But always, always, there have been, since the beginning, truths about the world that adults have hidden from children. It must be said, though, that many children are not afforded that privilege.

Brene Brown writes, “Think about how often we compare our lives to a memory that nostalgia has so completely edited that it never really existed.” Sacralizing our own past is unhelpful, especially if nostalgia drives a refusal to integrate new and troubling information. The queasy feeling that comes from having our fondest myths and childhood heroes knocked off their pedestals is something we will pay good money to avoid. I think this explains the rampant monetization (and weaponization) of nostalgia.

“When we’re faced with information that challenges what we believe, our first instinct is to make the discomfort, irritation, and vulnerability go away by resolving the dissonance. We do this by rejecting the new information, decreasing its importance, or avoiding it altogether. It’s brave to invite new information to the table, to sit with it and hear it out. But it’s also so rare these days.” –Brene Brown, Atlas of the Heart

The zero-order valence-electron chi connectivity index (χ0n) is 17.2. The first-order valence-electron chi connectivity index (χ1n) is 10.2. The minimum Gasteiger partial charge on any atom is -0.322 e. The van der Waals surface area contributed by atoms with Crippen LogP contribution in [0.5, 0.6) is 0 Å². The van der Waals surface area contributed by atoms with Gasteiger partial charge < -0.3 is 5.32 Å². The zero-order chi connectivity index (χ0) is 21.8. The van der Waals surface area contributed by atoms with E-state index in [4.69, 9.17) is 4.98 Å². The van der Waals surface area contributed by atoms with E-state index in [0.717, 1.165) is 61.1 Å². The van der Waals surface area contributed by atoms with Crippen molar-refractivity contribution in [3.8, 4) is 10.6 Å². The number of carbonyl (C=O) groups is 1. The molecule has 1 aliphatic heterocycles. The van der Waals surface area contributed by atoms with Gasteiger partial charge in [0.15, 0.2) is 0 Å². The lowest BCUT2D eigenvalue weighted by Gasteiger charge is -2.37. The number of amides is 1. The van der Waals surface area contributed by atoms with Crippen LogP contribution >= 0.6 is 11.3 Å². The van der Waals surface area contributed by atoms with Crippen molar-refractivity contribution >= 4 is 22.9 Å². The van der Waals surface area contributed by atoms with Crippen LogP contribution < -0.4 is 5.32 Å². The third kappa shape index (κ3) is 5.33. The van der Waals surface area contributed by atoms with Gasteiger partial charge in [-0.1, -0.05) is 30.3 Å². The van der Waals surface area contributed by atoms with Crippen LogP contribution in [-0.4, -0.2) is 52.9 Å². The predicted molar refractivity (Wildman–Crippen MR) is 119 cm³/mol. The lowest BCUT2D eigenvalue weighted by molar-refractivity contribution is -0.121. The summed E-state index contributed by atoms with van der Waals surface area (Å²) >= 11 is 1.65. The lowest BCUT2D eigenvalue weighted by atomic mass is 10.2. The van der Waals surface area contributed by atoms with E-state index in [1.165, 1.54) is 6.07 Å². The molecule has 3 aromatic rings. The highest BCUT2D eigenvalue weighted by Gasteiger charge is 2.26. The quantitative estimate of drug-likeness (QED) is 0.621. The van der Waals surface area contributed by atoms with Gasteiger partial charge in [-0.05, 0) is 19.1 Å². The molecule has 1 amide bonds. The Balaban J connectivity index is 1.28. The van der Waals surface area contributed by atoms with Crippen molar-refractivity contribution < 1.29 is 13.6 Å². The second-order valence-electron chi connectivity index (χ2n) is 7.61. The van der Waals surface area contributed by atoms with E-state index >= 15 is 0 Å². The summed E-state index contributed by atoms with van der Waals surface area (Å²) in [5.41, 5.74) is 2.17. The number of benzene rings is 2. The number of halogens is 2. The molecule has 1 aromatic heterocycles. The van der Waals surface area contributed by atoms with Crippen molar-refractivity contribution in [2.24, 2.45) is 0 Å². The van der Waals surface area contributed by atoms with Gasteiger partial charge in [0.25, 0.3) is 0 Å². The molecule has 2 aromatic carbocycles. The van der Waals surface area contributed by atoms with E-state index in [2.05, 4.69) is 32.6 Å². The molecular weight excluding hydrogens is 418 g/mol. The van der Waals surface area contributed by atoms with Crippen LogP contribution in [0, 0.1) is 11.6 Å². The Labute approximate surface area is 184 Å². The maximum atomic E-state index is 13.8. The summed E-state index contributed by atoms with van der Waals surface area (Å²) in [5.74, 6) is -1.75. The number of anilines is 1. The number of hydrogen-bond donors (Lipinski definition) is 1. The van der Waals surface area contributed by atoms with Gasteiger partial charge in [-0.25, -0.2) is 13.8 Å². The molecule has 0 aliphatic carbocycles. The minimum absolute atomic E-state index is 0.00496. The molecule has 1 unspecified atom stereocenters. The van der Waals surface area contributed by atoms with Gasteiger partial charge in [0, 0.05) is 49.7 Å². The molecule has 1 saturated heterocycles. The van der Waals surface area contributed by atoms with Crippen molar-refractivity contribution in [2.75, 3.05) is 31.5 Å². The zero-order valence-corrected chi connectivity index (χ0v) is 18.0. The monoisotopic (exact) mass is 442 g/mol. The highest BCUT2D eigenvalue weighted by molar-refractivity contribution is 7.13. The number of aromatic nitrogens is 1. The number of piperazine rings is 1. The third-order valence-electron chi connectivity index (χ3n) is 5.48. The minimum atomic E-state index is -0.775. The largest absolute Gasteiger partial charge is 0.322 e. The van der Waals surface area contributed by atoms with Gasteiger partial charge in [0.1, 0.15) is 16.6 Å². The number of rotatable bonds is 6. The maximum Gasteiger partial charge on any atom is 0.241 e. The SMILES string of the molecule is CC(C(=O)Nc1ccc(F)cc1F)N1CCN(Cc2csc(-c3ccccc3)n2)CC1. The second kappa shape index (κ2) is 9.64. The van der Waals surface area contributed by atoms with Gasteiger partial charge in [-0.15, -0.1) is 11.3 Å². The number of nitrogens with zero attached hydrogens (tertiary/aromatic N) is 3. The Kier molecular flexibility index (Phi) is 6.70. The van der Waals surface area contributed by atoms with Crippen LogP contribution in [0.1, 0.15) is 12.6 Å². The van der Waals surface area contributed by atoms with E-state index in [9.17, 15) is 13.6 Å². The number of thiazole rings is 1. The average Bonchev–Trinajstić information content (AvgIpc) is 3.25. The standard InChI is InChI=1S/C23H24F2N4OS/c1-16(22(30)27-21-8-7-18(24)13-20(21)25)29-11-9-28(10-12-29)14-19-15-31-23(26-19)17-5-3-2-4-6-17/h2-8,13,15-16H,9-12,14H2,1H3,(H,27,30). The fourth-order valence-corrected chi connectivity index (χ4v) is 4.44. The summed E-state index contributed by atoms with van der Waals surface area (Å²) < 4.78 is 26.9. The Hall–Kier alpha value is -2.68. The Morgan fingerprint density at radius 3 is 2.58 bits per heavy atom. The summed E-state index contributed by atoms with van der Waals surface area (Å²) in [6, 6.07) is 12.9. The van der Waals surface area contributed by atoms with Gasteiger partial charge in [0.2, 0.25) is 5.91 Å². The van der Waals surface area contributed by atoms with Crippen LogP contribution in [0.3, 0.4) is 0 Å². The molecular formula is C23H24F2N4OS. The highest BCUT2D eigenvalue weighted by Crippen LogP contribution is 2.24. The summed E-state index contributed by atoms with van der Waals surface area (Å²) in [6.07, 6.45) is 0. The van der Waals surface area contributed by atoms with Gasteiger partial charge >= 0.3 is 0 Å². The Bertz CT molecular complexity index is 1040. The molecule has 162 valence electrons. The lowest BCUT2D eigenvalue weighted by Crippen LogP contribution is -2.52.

In childhood, my imagination of the world was simplistic. I dropped my pennies into the offering plate for Jesus, believing that my giving would somehow make life better for other little boys and girls. I knew nothing of the millions of vulnerable people offered as human sacrifices on the alter of power and self-interest. I didn’t know then, that some pastors rape children, or that self-proclaimed “good Christian people” sang hymns in their churches one day and showed up to watch, even participate, as their neighbor was lynched the next.